Stone age nomads settled down in Merseyside, flints and timber suggest

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Lunt Meadow is close to Formby beach, where scores of trails of ancient human and animal footprints have been discovered preserved in the silty mud : Wiki Commons

It will come as no surprise to proud Merseysiders, but a recent discovery of worked flints and charred timber suggests that when stone age people reached Lunt Meadows, a beautiful site at Sefton, they liked it so much that instead of continuing as nomadic hunter-gatherers, they settled down and built permanent dwellings.


Powered by Guardian.co.ukThis article titled “Stone age nomads settled down in Merseyside, flints and timber suggest” was written by Maev Kennedy, for The Guardian on Monday 19th November 2012 00.02 UTC

It will come as no surprise to proud Merseysiders, but a recent discovery of worked flints and charred timber suggests that when stone age people reached Lunt Meadows, a beautiful site at Sefton, they liked it so much that instead of continuing as nomadic hunter-gatherers, they settled down and built permanent dwellings.


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Archaeologists are still working on the site, discovered this summer during work for the Environment Agency, but preliminary carbon-dating results suggest that they are almost 8,000 years old, from the Mesolithic period, and come from at least three structures, suggesting family groups living together in a settlement which may have lasted for centuries.

As well as the worked flint, and large pebbles with a partly polished surface showing they were used as tools, the archaeologists have found quantities of chert stone which is not local, but must have been specially imported – the nearest site would be across the estuary, in what is now north Wales.

Archaeologist Ron Cowell called the discoveries “fascinating”. He added: “It looks as if we have the remains of three houses, or structures, which were very substantial, up to six metres across. They fit an emerging body of recent evidence, challenging the traditional view of people of this period as constantly on the move. Our site suggests that they had permanent structures which at the least they repeatedly returned to for part of the year.”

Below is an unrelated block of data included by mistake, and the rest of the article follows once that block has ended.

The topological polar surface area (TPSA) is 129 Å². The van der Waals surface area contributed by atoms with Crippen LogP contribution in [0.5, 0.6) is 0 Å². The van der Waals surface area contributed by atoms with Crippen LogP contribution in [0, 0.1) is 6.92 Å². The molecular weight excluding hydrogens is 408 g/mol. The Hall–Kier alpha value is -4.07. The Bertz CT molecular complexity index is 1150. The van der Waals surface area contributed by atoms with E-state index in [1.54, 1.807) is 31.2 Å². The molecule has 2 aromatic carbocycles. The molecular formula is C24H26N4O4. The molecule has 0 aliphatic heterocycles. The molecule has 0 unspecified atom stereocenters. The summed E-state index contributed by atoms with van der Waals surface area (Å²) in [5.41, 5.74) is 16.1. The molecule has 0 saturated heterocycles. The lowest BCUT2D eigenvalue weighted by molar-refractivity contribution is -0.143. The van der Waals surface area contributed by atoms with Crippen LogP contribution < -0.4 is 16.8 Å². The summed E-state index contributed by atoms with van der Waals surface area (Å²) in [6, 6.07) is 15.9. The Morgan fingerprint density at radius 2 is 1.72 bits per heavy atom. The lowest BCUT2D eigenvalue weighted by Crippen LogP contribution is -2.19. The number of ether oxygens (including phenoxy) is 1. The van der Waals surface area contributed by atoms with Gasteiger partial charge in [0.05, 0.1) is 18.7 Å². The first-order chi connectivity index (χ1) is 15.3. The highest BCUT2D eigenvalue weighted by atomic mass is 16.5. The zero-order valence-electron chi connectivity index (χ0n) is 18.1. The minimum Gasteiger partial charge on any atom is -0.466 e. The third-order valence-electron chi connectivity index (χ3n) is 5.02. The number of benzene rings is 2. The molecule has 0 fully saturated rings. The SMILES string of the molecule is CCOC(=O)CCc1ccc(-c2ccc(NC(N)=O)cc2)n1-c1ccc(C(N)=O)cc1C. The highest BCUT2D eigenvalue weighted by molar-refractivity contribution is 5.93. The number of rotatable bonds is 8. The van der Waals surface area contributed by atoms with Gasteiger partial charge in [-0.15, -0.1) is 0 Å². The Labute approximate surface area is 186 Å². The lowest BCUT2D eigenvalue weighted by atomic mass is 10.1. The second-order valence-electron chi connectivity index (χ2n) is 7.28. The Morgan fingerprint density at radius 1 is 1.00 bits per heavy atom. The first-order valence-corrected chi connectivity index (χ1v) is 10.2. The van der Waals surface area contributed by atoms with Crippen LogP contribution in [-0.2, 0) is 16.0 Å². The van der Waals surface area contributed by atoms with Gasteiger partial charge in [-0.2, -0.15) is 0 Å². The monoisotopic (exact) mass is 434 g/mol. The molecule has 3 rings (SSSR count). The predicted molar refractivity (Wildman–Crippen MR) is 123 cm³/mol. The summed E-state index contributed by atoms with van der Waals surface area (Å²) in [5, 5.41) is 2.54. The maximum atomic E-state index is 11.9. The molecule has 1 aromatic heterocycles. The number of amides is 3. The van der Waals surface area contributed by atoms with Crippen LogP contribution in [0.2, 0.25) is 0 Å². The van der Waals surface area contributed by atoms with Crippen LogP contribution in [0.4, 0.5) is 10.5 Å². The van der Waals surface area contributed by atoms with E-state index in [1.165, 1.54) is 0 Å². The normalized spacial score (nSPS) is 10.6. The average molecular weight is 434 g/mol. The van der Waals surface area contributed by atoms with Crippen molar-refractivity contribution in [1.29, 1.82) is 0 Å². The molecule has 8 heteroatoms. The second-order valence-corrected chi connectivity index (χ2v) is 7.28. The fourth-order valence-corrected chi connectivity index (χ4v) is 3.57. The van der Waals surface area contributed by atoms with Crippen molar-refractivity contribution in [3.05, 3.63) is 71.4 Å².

No human or animal bone has survived in the acid sandy soil, but the lines of the ancient walls are traced in curves of stake holes, and some charred timber which has given the first definite dating evidence of 5,800BC. Cowell, curator of prehistoric archaeology at the museum of Liverpool, and consultant to the Environment Agency, believes the earliest phase of the settlement was even older.

They may even have uncovered evidence of ritual practice in stone tools which appear to have been deliberately broken and buried in pits. The significance of the discovery will be assessed in a film for BBC Inside Out North West, to be broadcast on Monday night.

Cowell describes it as a find of The finds were made when archaeologists and environmentalists were working on restoring farmland as a wetland wildlife haven – exactly the sort of site which provided rich food supplies for early man. They already knew the site could prove archaeologically significant: it is close to Formby beach, where scores of trails of ancient human and animal footprints have been discovered preserved in the silty mud.

The finds, like others from coastal sites such as Scarborough in Yorkshire and Howick in Northumberland suggesting generations or even centuries of occupation of the same site are thousands of years older than famous Neolithic villages like Scara Brae on Orkney. They challenge the traditional view that Mesolithic Britons were nomadic, hunting, fishing and foraging while living in temporary huts – which leave almost no traces in the landscape, and then moving on.

The Lunt Meadows site was on a low sandy promontory, less than a foot above the water level of the nearby lake. The stone age level is preserved under layers of silts and deposits showing that the site was repeated flooded over the succeeding millennia. Cowell, whose team was often working in sodden conditions over the last diabolical summer and autumn, and who will continue working through what is forecast to be a bitter winter, believes fresh water flooding may have led to the site being abandoned.

For many generations, however, it was a very fine place to live.

“We’re far from the nearest farm, there’s no traffic noise, and we’re very close to important wintering grounds for flocks of birds – sometimes when the sky is full of swans and geese, and all you can hear is their calls, there’s a real feeling of what life was like for these people.”

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